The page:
What will happen next is difficult to predict. Although the divisions among the opposition groups will have some effect on the outcome of the crisis, more attention has been focused on whether El Baradei would be a viable replacement for Mubarak than on how a political transformation might actually occur.
In spite of their radically different political visions, for the moment El Baradei and the Brotherhood remain part of the same coalition, leading some outsiders to fear the possibility of a Brotherhood-backed government led by El Baradei -- a scenario raising the specter of the 1979 Iranian revolution, when Islamists chose the renowned communist dissident Abolhassan Bani-Sadr as the country’s first president. The short-lived alliance served only to put a secular face on the theocracy in the making. Once Iran’s revolutionaries had seized control of the key institutions of the Iranian state, they sent Bani-sadr into exile.
In Egypt, however, the demands of the protestors and the specific role of opposition figures tell a different story. The protest movement has called primarily for liberalizing the political system rather than discarding it entirely. Initially, protestors and opposition leaders requested a government under which President Mubarak would actually remain in power to guarantee stability during a period of transition to democracy -- a stark contrast to the more rigid demands of the Iranian revolution.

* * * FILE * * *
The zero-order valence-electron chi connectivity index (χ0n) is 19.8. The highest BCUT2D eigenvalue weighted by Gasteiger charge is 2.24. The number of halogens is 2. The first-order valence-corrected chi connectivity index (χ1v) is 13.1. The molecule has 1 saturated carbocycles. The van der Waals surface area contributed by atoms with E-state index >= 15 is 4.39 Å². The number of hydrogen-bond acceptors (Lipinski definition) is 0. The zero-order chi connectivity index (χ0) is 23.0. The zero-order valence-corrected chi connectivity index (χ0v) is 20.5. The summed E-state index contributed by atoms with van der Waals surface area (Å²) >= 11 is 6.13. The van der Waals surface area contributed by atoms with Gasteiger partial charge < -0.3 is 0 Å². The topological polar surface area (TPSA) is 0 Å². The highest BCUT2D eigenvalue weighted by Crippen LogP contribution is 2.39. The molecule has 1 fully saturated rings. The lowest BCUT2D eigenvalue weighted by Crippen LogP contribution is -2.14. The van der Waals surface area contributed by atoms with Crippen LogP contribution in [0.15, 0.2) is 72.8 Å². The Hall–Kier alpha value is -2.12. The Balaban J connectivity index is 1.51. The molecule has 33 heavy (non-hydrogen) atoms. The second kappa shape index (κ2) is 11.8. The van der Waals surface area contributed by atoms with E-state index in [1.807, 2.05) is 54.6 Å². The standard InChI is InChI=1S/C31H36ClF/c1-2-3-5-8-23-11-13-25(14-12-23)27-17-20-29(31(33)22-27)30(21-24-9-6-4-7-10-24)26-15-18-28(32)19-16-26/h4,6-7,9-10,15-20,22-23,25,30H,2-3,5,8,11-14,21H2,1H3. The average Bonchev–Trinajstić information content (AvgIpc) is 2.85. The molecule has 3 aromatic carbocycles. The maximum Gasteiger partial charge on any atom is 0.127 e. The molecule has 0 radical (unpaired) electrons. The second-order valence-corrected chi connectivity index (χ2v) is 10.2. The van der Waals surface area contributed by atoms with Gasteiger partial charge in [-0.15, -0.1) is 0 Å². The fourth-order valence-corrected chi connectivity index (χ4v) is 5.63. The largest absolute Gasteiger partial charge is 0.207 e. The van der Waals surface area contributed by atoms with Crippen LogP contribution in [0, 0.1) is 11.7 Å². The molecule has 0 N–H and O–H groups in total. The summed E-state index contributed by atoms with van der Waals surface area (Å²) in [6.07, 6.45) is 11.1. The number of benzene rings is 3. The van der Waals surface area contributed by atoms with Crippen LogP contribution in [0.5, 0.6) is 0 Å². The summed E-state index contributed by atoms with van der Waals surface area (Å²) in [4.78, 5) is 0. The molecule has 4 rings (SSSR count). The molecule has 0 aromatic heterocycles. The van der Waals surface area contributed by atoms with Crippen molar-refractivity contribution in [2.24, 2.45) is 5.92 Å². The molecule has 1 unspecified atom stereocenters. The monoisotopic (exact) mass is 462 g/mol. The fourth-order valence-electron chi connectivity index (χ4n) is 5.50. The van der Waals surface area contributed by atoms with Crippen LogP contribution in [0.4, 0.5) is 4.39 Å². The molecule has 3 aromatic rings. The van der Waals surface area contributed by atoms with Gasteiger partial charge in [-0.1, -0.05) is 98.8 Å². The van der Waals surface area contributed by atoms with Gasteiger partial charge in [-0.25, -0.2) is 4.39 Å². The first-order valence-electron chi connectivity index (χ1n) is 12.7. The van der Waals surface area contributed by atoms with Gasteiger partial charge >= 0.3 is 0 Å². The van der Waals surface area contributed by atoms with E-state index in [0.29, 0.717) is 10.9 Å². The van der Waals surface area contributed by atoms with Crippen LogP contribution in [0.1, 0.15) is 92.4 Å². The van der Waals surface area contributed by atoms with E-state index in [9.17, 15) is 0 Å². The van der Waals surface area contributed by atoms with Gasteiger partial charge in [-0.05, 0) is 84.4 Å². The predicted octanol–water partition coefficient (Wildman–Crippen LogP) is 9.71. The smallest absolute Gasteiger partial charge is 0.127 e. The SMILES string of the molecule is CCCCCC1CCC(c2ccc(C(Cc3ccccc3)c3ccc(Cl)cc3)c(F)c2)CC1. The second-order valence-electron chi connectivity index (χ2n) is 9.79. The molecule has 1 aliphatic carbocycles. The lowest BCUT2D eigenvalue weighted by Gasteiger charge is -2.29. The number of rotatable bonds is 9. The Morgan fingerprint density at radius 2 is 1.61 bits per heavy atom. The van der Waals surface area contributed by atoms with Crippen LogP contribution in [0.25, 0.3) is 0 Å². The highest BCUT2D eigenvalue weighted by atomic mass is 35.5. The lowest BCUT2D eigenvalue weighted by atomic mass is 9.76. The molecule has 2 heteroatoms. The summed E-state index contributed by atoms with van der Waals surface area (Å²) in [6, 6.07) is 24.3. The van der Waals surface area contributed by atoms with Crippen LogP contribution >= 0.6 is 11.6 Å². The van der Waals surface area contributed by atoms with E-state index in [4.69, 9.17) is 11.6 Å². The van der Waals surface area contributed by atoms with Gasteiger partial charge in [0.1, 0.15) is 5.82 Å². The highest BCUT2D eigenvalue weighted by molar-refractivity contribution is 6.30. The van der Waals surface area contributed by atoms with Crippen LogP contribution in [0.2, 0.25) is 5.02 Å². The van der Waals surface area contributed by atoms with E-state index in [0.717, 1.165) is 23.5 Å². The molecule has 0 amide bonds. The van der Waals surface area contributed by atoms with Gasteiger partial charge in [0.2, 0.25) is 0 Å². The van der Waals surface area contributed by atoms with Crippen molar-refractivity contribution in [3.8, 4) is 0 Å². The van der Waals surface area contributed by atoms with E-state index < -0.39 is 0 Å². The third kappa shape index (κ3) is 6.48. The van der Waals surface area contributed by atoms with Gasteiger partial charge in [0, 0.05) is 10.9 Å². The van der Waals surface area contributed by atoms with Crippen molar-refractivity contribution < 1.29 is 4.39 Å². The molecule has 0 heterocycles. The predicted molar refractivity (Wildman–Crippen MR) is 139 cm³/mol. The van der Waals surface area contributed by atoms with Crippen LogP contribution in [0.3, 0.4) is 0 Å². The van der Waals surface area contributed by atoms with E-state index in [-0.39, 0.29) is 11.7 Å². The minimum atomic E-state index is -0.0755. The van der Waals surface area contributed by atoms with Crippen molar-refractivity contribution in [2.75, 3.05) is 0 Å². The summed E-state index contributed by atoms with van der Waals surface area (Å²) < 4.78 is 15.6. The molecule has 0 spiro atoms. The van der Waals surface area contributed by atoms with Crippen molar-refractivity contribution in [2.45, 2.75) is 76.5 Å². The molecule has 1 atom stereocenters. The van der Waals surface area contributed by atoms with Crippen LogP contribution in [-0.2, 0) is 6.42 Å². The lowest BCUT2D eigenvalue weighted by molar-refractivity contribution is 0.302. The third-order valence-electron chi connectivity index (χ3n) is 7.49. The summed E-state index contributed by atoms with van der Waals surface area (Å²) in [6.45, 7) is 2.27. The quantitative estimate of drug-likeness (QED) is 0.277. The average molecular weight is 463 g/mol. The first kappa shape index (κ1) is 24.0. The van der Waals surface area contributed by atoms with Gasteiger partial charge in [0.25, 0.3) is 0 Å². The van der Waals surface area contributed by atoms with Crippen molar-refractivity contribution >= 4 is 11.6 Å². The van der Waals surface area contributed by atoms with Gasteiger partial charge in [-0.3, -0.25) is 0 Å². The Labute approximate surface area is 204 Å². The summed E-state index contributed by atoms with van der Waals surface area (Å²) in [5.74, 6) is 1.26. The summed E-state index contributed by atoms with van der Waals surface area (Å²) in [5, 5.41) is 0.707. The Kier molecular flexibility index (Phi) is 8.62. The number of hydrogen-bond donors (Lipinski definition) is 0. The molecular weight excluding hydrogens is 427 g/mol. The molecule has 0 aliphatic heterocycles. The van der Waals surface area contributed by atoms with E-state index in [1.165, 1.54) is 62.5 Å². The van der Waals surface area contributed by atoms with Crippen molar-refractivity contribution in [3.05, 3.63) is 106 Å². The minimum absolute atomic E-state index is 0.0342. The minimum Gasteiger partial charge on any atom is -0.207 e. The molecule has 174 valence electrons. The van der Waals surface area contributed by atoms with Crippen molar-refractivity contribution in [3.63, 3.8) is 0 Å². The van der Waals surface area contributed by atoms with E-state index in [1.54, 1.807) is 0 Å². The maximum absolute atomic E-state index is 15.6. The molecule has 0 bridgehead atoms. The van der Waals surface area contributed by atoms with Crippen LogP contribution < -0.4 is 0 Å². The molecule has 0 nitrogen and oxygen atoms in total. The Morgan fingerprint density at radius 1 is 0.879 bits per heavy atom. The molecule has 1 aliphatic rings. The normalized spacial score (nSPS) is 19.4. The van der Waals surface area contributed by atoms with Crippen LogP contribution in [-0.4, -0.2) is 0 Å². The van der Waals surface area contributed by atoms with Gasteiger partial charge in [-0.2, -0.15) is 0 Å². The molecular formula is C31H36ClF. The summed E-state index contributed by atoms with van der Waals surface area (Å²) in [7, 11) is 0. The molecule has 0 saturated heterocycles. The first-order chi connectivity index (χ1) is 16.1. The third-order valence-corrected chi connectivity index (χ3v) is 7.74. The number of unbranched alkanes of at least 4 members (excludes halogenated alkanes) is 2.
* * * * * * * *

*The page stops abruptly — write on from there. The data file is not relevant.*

For both the United States and the Egyptian people, the best-case scenario would be the emergence of a transitional government that would pave the way for the drafting of a pluralistic constitution and lay the groundwork for free and fair elections. This transitional unity government would include all political parties that accept democratic values and procedures. It would enact important reforms, such as ending the emergency laws, allowing new political parties, and ensuring freedom of speech -- thus leveling the playing field among the country’s political actors. New elections could take place once political movements take root. Along the same lines, El Baradei is currently proposing a temporary council of the presidency, a group of technocrats would overseeing the reforms that would culminate in a new constitution.